RGV Sector Horse Patrol Unit
published in the August 2015 issue
Horses have always been an integral part of the US Border Patrol since
its beginning in 1924. By 1935, the Border Patrol began using motorized
vehicles with radios to patrol the US/Mexico border, but rugged terrain
and the need for quick and quiet transportation guaranteed that horses
would remain essential to the Patrol.
In 2012 the RGV Sector of Border Patrol established a Horse Border
Patrol Unit beginning with 8 horses and 8 riders. Initially the horses
were commercially boarded at taxpayer expense. Soon the BP HPU
was able to make a usage agreement
with US Fish and Wildlife
to utilize acreage south of Mission,
Texas which is a part of a
USFW refuge. This was a win-win
situation all around. US Fish and
Wildlife appreciated the increased
presence of BP on the refuge
without the environmental impact brought on by motorized vehicles.
Border Patrol Horse Patrol Unit now has its
own compound where horse and rider can both
receive thorough training. A goal was set by BP
HPU to increase its regiment to 40 horses and
riders which was met in July, 2015.
About The Horses
There is scientific evidence of horses in North
America during prehistoric times, however
they went extinct here over 11,000 years ago.
The horse was reintroduced to the Americas by
Spanish explorers in the 1500s. These were domesticated
animals which were left to run wild.
Soon there were herds of feral horses, commonly
referred to as mustangs, roaming freely
across much of the Western United States.
As of March 1, 2015 it is estimated that the
wild horse and burro population on Bureau of
Land Management (BLM) lands in the West
is 58,150. Appropriate Management Level
(AML), defined by BLM as the number of
wild horses and burros that can exist in balance
with other public land resources and uses
is only 26,688. This overpopulation of feral
horses is managed by BLM's Wild Horse and
Burro Adoption Program. Since 1971 more
than 230,000 wild horses and burros have been
placed into private care. Horses and burros are
rounded up and taken to various correctional
facilities where inmates have received the training
to bring the horses to "green broke" status.
Forty of these horses originating from Kansas'
Hutchinson Correctional Facility have been
hand-picked and are now an integral part of the
Border Patrol RGV Sector. At the Horse Patrol Unit facility in Mission these horses receive an additional 60 - 90 days of training under the supervision
of BP HPU Training Supervisor Manuel Torresmutt.
Why BLM Adopted Horses?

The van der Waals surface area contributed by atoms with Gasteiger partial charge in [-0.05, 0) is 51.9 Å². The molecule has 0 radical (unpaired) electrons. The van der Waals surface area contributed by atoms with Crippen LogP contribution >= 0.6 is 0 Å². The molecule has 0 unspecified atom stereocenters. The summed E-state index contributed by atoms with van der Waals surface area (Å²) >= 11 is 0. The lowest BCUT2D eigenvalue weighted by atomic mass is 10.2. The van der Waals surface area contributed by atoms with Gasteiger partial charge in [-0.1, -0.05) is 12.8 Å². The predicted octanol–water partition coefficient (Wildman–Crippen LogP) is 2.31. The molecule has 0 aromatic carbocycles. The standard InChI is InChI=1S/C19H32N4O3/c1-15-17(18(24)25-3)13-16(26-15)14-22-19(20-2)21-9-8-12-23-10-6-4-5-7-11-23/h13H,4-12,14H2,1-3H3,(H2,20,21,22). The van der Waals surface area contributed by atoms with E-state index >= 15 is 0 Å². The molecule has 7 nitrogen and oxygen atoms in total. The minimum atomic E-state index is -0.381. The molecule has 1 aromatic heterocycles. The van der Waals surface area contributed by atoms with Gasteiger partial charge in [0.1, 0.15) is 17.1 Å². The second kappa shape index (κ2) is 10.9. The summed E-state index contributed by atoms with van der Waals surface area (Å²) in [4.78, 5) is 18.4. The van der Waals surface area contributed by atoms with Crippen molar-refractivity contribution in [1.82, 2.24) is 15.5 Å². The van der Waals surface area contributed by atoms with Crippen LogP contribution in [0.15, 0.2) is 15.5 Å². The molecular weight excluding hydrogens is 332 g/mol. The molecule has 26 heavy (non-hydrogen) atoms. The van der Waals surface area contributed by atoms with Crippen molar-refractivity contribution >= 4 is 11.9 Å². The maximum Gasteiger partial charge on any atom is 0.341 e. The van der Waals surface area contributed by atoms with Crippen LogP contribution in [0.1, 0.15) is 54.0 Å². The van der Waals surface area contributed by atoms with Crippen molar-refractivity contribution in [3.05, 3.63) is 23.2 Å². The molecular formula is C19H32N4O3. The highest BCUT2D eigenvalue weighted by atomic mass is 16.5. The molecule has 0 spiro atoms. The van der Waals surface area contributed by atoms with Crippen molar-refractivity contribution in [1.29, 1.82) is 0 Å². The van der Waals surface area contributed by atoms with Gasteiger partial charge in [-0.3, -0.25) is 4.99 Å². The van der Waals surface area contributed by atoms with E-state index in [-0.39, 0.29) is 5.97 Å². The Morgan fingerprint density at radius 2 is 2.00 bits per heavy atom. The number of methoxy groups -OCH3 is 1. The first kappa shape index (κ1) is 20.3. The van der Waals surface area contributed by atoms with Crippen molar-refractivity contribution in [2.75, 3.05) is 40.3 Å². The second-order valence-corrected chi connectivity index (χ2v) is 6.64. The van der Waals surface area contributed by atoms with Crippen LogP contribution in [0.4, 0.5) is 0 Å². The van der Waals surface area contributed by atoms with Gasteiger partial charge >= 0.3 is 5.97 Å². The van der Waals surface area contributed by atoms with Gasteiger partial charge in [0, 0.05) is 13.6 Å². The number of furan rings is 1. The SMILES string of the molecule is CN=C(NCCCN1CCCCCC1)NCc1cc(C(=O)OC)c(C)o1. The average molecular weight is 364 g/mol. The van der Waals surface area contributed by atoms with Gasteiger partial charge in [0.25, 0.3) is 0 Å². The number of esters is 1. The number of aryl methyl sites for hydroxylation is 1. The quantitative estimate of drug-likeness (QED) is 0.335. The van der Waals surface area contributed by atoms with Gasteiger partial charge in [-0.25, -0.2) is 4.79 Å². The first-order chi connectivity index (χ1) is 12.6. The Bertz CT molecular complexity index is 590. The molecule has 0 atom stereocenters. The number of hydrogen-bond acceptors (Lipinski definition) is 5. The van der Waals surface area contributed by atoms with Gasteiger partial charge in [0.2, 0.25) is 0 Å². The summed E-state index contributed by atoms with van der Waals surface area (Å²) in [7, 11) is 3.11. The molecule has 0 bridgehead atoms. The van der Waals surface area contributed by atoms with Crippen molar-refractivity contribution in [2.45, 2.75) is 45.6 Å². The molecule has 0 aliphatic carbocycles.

Horses are a prey animal and have a keen
sense of awareness which protects them from
becoming a predator's meal. By utilizing
BLM's wild horse adoption program, BP HPU
is starting with a horse whose natural, wild instinct
to survive provides the rider with a unique
set of tools. The horse will sense the presence
of potential danger long before a human would
realize it is there. The agent becomes alerted
by the horse's body language such as cropped
forward ears, flared nostrils and an increased
heart rate. As the threat of danger gets closer
the horse will become a bit restless as if ready
to take flight. Another advantage that the
horse provides is silence and
the ability to cover a large area
in a short amount of time. Here
along the TX/MX border BP
agents often times are fulfilling
their duties in thick brush. Motorized
vehicles are noisy and
cannot cover some of the terrain
necessary to traverse. Horses on
the other hand are quiet and very
adept at maneuvering among the
thick mesquite and scrub brush.
A bond is formed between
horse and the rider which makes
them an invaluable asset.
Preferably, agents and horses are paired during
training giving them the opportunity to gain
each others trust and develop communication
through body language. This extensive training
received by horse and rider allows them to
function as a singular unit.
Training Supervisor Manuel "Manny" Torresmutt
tells the story of one incident which
occurred while out on patrol that accurately depicts
the true advantage and nature of the team
work between horse and rider in the BP HPU.
"We were on duty waiting to receive word
from our remote spotters of aliens in our area.
My horse, Smokey, began to signal to me that
something was up. His ears pointed forward
and I could feel his heart rate increase. I radioed
to our spotters and asked if they saw any
activity in our area. The reply came back 'all
clear'. As the moments passed, Smokey continued
to tell me someone was out there. He
started moving his feet restlessly as if he anticipated
that we would soon be giving chase. I radioed
again, and again the reply came back 'all
clear'. Within a few moments our spotter radioed
back and verified that they had now indeed
spotted a group coming our way. There were
two forward scouts and a group
of a dozen or so several yards
behind. Smokey was ready to
go, however I held back on the
reins allowing the two forward
scouts to pass by knowing that
they would be apprehended by
the spotters. Smokey simply
could not understand what I was
doing, weren't we going to go
get those guys? He became a
bit fidgety and finally turned his
head looking me straight in the
eyes as if to say, Come On! Lets
GO! And so we did, rounding up
the main group."
The Border Patrol Horse Patrol Unit proudly participates in parades and public
events in the RGV. Most recently they were a part of the Fourth of July Parade in McAllen, TX.